This case, like Kelsey S., involves a mother seeking to sever ties with the child, while the father not only seeks custody of the child but has, at all relevant times, made an “attempt through legal channels to shoulder full responsibility for his child.” (Adoption of Kelsey S., supra at p. 833, 4 Cal.Rptr.2d 615, 823 P.2d 1216.) These factors are crucial.
Because this case cannot be distinguished from Kelsey S., we must also be bound by the statement therein that the applicable United States Supreme Court authority “suggests that the parental rights of a father in [Mark]'s position may not properly be terminated absent a showing of his unfitness as a father. On the present facts, a showing of the child's best interest [the alternative test set forth by the court below] would appear to be insufficient.” (Adoption of Kelsey S., supra at p. 833, 4 Cal.Rptr.2d 615, 823 P.2d 1216.)
Finally, we must observe that Kelsey S., in addition to requiring consideration of matters which were never explored at the hearing in this case, clearly did not intend the standard for determination of a biological father's rights to be rigid. In the holding, the test is phrased thus: “If an unwed father promptly comes forward and demonstrates a full commitment to his parental responsibilities ․ his federal constitutional right to due process prohibits the termination of his parental relationship absent a showing of his unfitness as a parent.” (Adoption of Kelsey S., supra at p. 849, 4 Cal.Rptr.2d 615, 823 P.2d 1216.) Earlier, however, the court noted out that the test apparently employed by a majority of the United States Supreme Court was “whether a biological father has attempted to establish a relationship with his child.” (Id. at p. 837, 4 Cal.Rptr.2d 615, 823 P.2d 1216.) The point is that it is effort more than result which is at issue, because “a father need only make a reasonable and meaningful attempt to establish a relationship, not ․ be successful against all obstacles.” (Ibid.) This determination, not before at issue, can only be made on remand.
Even apart from the difficulties presented by this initial question, we could not assume on the record in this case that Mark would in any event have been found to be an unfit parent. Because the issue is one of fact, not law, the Supreme Court's language in Kelsey S. requires us to reject this argument. “As with the threshold question of whether [Mark] did all he could reasonably do to act like a father, we cannot fairly decide in the first instance whether he was unfit and thus could be deprived of his right to withhold consent. We leave it to the trial court to decide this question, if necessary.” (Adoption of Kelsey S., supra at p. 851, 4 Cal.Rptr.2d 615, 823 P.2d 1216.) 4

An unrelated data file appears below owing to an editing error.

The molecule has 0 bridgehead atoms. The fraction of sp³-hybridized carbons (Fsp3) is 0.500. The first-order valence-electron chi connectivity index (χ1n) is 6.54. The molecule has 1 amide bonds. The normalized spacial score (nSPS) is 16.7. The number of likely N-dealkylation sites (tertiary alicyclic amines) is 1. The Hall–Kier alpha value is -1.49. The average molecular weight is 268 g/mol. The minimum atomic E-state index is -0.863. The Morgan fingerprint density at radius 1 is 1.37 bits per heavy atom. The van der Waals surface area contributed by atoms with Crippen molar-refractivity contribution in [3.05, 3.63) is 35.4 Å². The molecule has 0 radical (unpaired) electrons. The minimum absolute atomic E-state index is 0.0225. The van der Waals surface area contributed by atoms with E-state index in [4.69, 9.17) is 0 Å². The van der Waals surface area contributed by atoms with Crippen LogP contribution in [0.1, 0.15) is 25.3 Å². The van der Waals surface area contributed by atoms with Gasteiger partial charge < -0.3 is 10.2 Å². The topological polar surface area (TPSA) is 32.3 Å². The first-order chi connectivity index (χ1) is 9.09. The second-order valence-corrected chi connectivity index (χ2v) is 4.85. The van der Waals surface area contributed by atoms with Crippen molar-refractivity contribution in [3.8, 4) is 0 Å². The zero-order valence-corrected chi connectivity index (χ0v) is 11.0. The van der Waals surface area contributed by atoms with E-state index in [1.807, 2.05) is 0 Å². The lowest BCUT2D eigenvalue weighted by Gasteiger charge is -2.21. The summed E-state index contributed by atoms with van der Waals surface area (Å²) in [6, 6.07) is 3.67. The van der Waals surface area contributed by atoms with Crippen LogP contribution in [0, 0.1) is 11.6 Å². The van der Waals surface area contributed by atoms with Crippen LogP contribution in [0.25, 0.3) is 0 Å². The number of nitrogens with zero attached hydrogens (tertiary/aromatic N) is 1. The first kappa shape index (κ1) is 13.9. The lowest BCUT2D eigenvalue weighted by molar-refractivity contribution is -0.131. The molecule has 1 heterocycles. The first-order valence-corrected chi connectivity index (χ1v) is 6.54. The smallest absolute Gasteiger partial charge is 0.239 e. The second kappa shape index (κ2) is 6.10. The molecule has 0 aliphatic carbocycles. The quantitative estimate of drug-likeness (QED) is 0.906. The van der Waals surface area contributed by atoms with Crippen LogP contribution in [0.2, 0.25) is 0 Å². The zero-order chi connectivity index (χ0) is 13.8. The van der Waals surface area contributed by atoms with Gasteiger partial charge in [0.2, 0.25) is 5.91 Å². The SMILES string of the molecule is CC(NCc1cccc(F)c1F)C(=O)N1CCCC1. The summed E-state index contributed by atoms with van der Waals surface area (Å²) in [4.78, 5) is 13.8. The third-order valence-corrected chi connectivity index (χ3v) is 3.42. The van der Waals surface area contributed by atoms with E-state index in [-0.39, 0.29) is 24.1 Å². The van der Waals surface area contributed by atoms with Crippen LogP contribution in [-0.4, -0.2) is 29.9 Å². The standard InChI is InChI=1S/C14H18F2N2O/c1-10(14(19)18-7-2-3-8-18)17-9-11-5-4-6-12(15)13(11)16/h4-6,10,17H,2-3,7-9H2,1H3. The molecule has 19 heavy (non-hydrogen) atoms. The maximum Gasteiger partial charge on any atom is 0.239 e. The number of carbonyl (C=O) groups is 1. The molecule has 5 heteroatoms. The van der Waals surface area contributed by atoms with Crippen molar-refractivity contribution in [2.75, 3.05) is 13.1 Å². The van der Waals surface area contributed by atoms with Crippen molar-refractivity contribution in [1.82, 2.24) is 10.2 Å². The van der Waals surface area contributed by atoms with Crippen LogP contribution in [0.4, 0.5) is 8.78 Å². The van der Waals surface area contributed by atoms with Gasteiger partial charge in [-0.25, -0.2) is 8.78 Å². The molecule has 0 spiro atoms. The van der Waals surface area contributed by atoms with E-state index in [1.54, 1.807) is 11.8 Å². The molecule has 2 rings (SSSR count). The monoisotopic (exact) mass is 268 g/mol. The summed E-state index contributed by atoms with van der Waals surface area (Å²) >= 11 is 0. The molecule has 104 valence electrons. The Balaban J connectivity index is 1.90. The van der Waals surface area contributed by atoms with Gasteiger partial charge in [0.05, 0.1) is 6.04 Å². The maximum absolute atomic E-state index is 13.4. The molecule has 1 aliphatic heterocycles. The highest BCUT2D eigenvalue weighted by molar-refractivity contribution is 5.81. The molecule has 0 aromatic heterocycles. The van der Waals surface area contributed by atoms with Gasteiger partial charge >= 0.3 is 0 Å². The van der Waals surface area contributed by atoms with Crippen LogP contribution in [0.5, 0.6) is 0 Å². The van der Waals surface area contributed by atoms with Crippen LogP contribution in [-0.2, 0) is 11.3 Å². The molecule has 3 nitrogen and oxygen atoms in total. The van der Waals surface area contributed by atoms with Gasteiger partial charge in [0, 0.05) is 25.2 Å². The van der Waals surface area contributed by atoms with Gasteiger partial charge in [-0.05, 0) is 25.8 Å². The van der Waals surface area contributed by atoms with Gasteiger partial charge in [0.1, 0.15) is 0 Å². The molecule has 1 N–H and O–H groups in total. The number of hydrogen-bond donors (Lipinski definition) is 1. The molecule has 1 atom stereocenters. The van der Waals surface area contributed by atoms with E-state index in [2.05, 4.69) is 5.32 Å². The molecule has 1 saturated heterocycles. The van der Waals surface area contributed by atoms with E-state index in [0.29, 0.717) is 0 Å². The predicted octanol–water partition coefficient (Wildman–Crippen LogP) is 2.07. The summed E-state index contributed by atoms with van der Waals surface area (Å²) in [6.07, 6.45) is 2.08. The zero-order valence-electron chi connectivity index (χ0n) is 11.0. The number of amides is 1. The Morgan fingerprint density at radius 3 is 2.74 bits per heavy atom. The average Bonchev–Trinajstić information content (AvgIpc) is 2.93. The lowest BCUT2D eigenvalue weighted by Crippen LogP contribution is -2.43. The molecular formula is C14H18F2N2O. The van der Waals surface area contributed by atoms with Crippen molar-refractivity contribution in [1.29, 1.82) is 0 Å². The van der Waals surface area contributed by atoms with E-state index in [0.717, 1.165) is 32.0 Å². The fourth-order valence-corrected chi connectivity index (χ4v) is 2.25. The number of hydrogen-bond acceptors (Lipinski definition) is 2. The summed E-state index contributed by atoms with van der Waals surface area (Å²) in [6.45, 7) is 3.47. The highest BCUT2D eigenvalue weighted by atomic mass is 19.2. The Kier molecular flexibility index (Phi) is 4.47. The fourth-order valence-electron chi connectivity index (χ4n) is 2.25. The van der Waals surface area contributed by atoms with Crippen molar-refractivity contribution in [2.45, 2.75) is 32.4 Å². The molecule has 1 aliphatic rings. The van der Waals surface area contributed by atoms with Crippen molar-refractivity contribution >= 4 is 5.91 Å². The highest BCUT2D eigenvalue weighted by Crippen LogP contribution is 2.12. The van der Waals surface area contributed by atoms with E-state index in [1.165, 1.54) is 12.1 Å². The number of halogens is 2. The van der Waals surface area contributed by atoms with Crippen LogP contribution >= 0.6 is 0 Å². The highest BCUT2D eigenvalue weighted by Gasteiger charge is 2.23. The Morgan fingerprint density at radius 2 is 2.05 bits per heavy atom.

The Supreme Court also required that following a hearing on whether the natural father “demonstrated sufficient commitment to parental responsibilities,” any finding of unfitness must be supported by clear and convincing evidence. The decision was made retroactive to all cases not yet final as of the date of the decision, which includes this case. (Adoption of Kelsey S., supra at p. 850, 4 Cal.Rptr.2d 615, 823 P.2d 1216.) In the limited circumstances before us we must, consistent with the holding in Kelsey S., “remand to the trial court to make the[se] determination[s] in the first instance.” (Ibid.)
The judgment terminating Mark's parental rights is reversed. The case is remanded to the superior court for further proceedings in compliance with this decision and Adoption of Kelsey S., supra, 1 Cal.4th 816, 4 Cal.Rptr.2d 615, 823 P.2d 1216.
1. All briefs, except that of the minor, inaccurately state the baby's name as Michael A., instead of Michael H.
2. The ruling in this case was that (1) Mark was not a presumed father as there had been no “constructive receipt,” and (2) even if Mark were a presumed father, the best interests of Michael supported termination of Mark's rights. It seems likely that the evidence of Mark's past drug use and suicide attempt, matters concerning his conduct towards himself rather than his son, thus was considered with reference to the latter holding rather than the former. That is, the evidence of Mark's past problems would be relevant to a “best interests” determination, but would have little to do with “receipt,” constructive or otherwise. Under a proper test, however, which focused on efforts rather than accomplishments alone, both of these otherwise-adverse matters might support, rather than derogate from, a finding of Mark's commitment to Michael.
3. The factual predicate for this argument was in any event rejected by the trial court. Although Mark was 20 years old at the time, testimony regarding Mark's knowledge of Stephanie's age and the inference therefrom of statutory rape was objected to by Mark's counsel, and the trial court sustained the objection.
4. We note also that, as a policy matter, the question now before us will in the future be determined under the standards set forth in Kelsey S. The necessity for a remand in these matters will thus not arise once “all cases not yet final as of [February 20, 1992]” have been resolved. (Adoption of Kelsey S., supra, 1 Cal.4th at p. 851, 4 Cal.Rptr.2d 615, 823 P.2d 1216.)
NARES, Associate Justice.
KREMER, P.J., and WIENER, J., concur.